Premier Jason Kenney says made-in-Alberta regulations to curb methane emissions from the oil and gas industry are good enough and new federal rules shouldn’t apply.
The request for Ottawa to grant equivalency to Alberta’s methane standards was one of Kenney’s top five wishes Monday as he hobnobbed with business leaders and politicians in the nation’s capital.
Kenney and a third of his cabinet, along with a cadre of top civil servants, are in Ottawa this week to make their case for federal policy improvements they say would give Alberta a “fair deal” in Canada.
“Government policies made a bad situation worse,” Kenney told the crowd at a Canadian Club of Ottawa luncheon on Monday.
He said a study co-funded by the federal government shows Alberta’s rules are stronger and cheaper than the federal rules. Not everyone agrees.
More potent pollution
In 2015, the former NDP government’s Climate Leadership Plan set a goal of reducing Alberta’s methane emissions by 45 per cent from 2014 levels by the year 2025.
It tasked the Alberta Energy Regulator with drafting new regulations for curbing methane emissions, which were finalized in December 2018.
Natural gas, which consists primarily of methane, can escape at all levels of oil production, from wells, pipelines, tanks, or from remote control sites that vent it to reduce pressure.
As of Jan. 1, 2020, new provincial rules govern flaring, incinerating and venting of gas in oil and gas wells, facilities and pipelines in Alberta.
Also on Jan. 1, 2020, new federal rules take effect governing detection and repair of natural gas leaks, applying limits to methane emissions from compressors and disallowing venting gas from hydraulic fracturing (fracking) operations.
As a greenhouse gas, methane is many times more potent than carbon dioxide, packing a harder punch on climate change, says Jan Gorski, an analyst for the Pembina Institute who researches the issue.
The Alberta Energy Regulator says oil and gas operations were responsible for 70 per cent of the province’s methane emissions in 2014.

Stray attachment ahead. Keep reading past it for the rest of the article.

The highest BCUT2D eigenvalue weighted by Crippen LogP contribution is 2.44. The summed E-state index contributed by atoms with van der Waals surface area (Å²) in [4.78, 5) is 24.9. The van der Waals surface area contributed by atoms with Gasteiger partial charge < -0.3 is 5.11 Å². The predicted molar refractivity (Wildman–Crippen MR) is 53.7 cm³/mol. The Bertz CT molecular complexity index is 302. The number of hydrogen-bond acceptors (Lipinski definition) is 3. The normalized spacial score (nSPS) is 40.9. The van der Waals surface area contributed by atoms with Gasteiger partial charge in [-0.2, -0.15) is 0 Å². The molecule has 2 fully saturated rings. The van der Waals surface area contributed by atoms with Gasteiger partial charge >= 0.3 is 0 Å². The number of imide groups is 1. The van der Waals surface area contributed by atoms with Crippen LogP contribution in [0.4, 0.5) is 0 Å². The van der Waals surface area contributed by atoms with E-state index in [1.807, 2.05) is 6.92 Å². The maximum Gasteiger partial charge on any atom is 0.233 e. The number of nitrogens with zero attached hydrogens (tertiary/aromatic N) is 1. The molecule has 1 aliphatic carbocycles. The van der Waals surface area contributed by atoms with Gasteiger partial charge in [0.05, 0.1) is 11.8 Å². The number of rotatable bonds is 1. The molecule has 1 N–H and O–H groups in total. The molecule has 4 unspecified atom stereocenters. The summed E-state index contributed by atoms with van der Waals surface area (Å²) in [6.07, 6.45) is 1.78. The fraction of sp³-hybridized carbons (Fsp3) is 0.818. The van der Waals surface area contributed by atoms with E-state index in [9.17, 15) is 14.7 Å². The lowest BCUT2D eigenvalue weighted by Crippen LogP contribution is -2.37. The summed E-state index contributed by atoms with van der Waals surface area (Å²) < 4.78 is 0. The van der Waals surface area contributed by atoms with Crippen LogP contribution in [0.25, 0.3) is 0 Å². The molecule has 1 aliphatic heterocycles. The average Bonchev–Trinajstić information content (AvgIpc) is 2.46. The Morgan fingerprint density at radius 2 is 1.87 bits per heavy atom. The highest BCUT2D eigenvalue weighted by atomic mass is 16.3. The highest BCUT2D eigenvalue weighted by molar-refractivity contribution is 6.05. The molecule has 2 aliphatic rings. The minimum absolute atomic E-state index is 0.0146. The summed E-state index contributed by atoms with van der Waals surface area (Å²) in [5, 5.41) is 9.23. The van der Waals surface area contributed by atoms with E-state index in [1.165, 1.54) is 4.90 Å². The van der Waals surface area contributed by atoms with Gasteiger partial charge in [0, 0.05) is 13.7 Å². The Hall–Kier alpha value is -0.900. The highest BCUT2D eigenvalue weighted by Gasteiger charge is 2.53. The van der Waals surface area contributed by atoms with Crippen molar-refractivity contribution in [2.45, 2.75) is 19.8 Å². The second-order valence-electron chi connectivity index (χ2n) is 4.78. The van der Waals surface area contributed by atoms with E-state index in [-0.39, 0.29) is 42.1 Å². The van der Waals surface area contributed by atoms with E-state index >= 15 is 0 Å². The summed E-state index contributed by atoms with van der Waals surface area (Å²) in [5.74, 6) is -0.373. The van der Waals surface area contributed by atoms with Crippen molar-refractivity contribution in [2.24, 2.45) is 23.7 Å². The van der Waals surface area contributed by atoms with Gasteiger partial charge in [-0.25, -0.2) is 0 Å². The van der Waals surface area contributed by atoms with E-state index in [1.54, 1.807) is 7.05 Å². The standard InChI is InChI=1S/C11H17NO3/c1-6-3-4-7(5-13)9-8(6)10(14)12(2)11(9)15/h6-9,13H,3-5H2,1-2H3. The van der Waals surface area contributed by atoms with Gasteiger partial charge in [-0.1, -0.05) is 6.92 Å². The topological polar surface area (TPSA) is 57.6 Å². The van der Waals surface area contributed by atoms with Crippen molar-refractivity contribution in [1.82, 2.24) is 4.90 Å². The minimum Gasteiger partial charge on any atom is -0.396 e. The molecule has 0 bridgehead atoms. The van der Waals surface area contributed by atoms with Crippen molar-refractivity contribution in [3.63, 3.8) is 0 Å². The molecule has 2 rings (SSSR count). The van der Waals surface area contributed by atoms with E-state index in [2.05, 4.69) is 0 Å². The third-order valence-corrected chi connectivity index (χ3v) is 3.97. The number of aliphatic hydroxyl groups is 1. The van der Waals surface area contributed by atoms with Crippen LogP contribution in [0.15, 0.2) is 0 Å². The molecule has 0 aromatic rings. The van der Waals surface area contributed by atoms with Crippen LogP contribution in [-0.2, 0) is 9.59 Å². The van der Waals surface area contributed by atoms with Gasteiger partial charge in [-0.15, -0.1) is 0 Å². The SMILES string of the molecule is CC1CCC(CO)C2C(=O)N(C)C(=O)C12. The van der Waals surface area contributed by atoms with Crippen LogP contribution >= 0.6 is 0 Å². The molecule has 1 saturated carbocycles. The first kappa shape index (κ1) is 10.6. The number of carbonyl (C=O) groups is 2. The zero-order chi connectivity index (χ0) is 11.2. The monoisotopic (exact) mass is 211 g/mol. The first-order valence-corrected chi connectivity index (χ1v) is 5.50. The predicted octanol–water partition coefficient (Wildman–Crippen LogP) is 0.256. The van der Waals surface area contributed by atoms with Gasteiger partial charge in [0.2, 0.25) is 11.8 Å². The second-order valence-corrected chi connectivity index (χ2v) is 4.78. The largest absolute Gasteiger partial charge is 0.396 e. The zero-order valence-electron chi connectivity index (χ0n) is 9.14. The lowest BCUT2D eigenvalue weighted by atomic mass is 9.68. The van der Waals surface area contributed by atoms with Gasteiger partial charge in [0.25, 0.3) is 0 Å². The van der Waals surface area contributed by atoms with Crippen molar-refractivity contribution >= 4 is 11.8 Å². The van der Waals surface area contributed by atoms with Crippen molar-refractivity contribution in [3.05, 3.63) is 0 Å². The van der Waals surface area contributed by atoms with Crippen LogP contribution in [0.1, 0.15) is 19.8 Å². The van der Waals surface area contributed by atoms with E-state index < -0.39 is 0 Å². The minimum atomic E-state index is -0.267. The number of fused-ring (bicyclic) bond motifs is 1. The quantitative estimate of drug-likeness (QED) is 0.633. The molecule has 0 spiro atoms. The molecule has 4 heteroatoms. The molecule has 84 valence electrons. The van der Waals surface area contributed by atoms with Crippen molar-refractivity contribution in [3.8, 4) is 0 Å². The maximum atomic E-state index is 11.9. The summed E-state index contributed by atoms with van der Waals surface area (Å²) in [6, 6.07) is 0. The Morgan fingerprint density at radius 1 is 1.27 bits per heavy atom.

Stopping intentional venting and unintentional release of methane is an “easy winner” on climate change, Gorski said.
“It’s very cheap to reduce methane emissions,” he said. “Part of the reason is, we allow companies to vent off methane. If we captured it, you’d essentially put it back in the pipeline.”
The federal regulations are stronger, Gorski said, because Alberta’s rules only tackle pressurization, but not leaks or intentional venting.
A December 2018 analysis by Pembina and other environmental groups found the federal rules would reduce Alberta’s methane emissions by the equivalent of 35 million metric tonnes of carbon dioxide by 2025 compared to Alberta regulations, which would reduce the equivalent of 22 million tonnes of carbon dioxide. Alberta’s rules would set the province up for failure to meet its 45 per cent reduction target, the groups said.
Alberta’s “weak” methane rules would also waste $18-million worth of natural gas per year, they said.
The cost of capture
With less than a month until two new sets of rules could apply, oil and gas firms are preparing for both standards, said Terry Abel, executive vice-president of the Canadian Association of Petroleum Producers (CAPP).
“Our position has always been that duplicative regulation is inefficient,” he said. “It’s not cost effective. We think provinces are in the best position to regulate an industry.”
B.C., Alberta and Saskatchewan have all developed methane reduction rules and are at varying stages of attempting Ottawa to recognize their homegrown standards as good enough.
CAPP estimates it will cost members $2.4 billion to meet the federal standards between 2018 and 2025, but only a third of that cost to meet Alberta’s regulations.
Federal regulations are prescriptive about leakage from specific equipment, whereas Alberta’s rules allow more flexibility, Abel said.
Producers have no issue with the 45 per cent reduction target — they just want to choose how they get there, Abel said.
“We’ll get that outcome, but don’t make us spend more money than makes sense,” he said. “Let us go after the biggest sources. Let us go after the most cost-effective sources.”
The premier is set to meet with Prime Minister Justin Trudeau in Ottawa on Tuesday on methane equivalency and other policy issues.
This content was originally published here.